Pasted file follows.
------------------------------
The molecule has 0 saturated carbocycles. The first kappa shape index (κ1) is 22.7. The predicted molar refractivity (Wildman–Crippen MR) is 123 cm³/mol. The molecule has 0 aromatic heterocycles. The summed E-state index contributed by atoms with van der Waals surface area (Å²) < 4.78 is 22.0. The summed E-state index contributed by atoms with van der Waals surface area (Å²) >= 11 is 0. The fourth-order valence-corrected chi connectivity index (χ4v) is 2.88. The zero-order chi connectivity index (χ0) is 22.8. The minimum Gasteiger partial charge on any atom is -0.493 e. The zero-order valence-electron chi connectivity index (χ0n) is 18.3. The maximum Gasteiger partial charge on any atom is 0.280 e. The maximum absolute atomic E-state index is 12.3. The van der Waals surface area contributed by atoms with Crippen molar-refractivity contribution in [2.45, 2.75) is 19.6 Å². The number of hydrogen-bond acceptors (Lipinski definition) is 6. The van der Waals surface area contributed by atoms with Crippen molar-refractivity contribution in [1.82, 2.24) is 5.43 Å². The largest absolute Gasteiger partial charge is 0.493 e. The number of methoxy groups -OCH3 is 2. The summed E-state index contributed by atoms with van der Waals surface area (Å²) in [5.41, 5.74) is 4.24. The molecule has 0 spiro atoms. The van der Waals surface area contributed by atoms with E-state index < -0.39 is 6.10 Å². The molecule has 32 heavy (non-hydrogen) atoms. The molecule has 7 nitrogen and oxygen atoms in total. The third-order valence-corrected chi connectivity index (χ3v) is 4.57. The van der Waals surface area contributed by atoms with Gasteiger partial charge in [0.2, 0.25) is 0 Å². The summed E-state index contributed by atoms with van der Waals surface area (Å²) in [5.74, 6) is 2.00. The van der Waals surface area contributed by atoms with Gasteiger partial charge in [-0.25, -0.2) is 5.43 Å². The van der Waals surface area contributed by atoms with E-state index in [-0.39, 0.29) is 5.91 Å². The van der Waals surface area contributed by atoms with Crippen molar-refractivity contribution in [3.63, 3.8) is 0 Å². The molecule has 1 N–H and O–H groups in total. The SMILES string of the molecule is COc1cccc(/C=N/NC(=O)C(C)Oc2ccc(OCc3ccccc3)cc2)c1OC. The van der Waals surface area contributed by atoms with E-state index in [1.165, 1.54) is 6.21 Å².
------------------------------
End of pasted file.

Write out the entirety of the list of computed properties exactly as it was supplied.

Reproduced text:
The molecule has 0 saturated carbocycles. The first kappa shape index (κ1) is 22.7. The predicted molar refractivity (Wildman–Crippen MR) is 123 cm³/mol. The molecule has 0 aromatic heterocycles. The summed E-state index contributed by atoms with van der Waals surface area (Å²) < 4.78 is 22.0. The summed E-state index contributed by atoms with van der Waals surface area (Å²) >= 11 is 0. The fourth-order valence-corrected chi connectivity index (χ4v) is 2.88. The zero-order chi connectivity index (χ0) is 22.8. The minimum Gasteiger partial charge on any atom is -0.493 e. The zero-order valence-electron chi connectivity index (χ0n) is 18.3. The maximum Gasteiger partial charge on any atom is 0.280 e. The maximum absolute atomic E-state index is 12.3. The van der Waals surface area contributed by atoms with Crippen molar-refractivity contribution in [2.45, 2.75) is 19.6 Å². The number of hydrogen-bond acceptors (Lipinski definition) is 6. The van der Waals surface area contributed by atoms with Crippen molar-refractivity contribution in [1.82, 2.24) is 5.43 Å². The largest absolute Gasteiger partial charge is 0.493 e. The number of methoxy groups -OCH3 is 2. The summed E-state index contributed by atoms with van der Waals surface area (Å²) in [5.41, 5.74) is 4.24. The molecule has 0 spiro atoms. The van der Waals surface area contributed by atoms with E-state index < -0.39 is 6.10 Å². The molecule has 32 heavy (non-hydrogen) atoms. The molecule has 7 nitrogen and oxygen atoms in total. The third-order valence-corrected chi connectivity index (χ3v) is 4.57. The van der Waals surface area contributed by atoms with Gasteiger partial charge in [0.2, 0.25) is 0 Å². The summed E-state index contributed by atoms with van der Waals surface area (Å²) in [5.74, 6) is 2.00. The van der Waals surface area contributed by atoms with Gasteiger partial charge in [-0.25, -0.2) is 5.43 Å². The van der Waals surface area contributed by atoms with E-state index in [-0.39, 0.29) is 5.91 Å². The van der Waals surface area contributed by atoms with Crippen molar-refractivity contribution in [3.63, 3.8) is 0 Å². The molecule has 1 N–H and O–H groups in total. The SMILES string of the molecule is COc1cccc(/C=N/NC(=O)C(C)Oc2ccc(OCc3ccccc3)cc2)c1OC. The van der Waals surface area contributed by atoms with E-state index in [1.165, 1.54) is 6.21 Å².